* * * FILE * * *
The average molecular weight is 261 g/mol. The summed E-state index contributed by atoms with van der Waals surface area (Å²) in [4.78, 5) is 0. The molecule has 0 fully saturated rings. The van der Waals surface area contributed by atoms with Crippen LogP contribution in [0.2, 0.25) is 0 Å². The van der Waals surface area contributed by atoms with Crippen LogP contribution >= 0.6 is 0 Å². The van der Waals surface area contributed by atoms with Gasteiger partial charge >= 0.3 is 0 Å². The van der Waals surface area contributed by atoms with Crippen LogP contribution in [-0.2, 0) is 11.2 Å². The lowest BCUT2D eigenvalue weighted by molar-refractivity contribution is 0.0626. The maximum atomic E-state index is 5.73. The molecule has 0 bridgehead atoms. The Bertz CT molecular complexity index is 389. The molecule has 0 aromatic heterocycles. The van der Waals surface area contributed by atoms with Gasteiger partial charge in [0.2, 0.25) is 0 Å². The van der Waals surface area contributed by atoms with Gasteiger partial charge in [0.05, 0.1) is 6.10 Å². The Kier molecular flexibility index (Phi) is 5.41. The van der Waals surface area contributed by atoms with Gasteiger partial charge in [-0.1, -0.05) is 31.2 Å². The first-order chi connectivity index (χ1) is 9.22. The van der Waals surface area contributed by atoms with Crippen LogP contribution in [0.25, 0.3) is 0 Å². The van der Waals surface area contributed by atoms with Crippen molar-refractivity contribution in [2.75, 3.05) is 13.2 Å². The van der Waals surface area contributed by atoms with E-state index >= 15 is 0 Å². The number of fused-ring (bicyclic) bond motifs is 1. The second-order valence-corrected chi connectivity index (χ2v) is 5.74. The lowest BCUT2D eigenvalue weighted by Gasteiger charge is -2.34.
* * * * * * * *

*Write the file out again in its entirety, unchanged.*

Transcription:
The average molecular weight is 261 g/mol. The summed E-state index contributed by atoms with van der Waals surface area (Å²) in [4.78, 5) is 0. The molecule has 0 fully saturated rings. The van der Waals surface area contributed by atoms with Crippen LogP contribution in [0.2, 0.25) is 0 Å². The van der Waals surface area contributed by atoms with Crippen LogP contribution >= 0.6 is 0 Å². The van der Waals surface area contributed by atoms with Gasteiger partial charge >= 0.3 is 0 Å². The van der Waals surface area contributed by atoms with Crippen LogP contribution in [-0.2, 0) is 11.2 Å². The lowest BCUT2D eigenvalue weighted by molar-refractivity contribution is 0.0626. The maximum atomic E-state index is 5.73. The molecule has 0 bridgehead atoms. The Bertz CT molecular complexity index is 389. The molecule has 0 aromatic heterocycles. The van der Waals surface area contributed by atoms with Gasteiger partial charge in [0.2, 0.25) is 0 Å². The van der Waals surface area contributed by atoms with Gasteiger partial charge in [0.05, 0.1) is 6.10 Å². The Kier molecular flexibility index (Phi) is 5.41. The van der Waals surface area contributed by atoms with Gasteiger partial charge in [-0.1, -0.05) is 31.2 Å². The first-order chi connectivity index (χ1) is 9.22. The van der Waals surface area contributed by atoms with Crippen LogP contribution in [0.25, 0.3) is 0 Å². The van der Waals surface area contributed by atoms with Crippen molar-refractivity contribution in [2.75, 3.05) is 13.2 Å². The van der Waals surface area contributed by atoms with E-state index >= 15 is 0 Å². The number of fused-ring (bicyclic) bond motifs is 1. The second-order valence-corrected chi connectivity index (χ2v) is 5.74. The lowest BCUT2D eigenvalue weighted by Gasteiger charge is -2.34.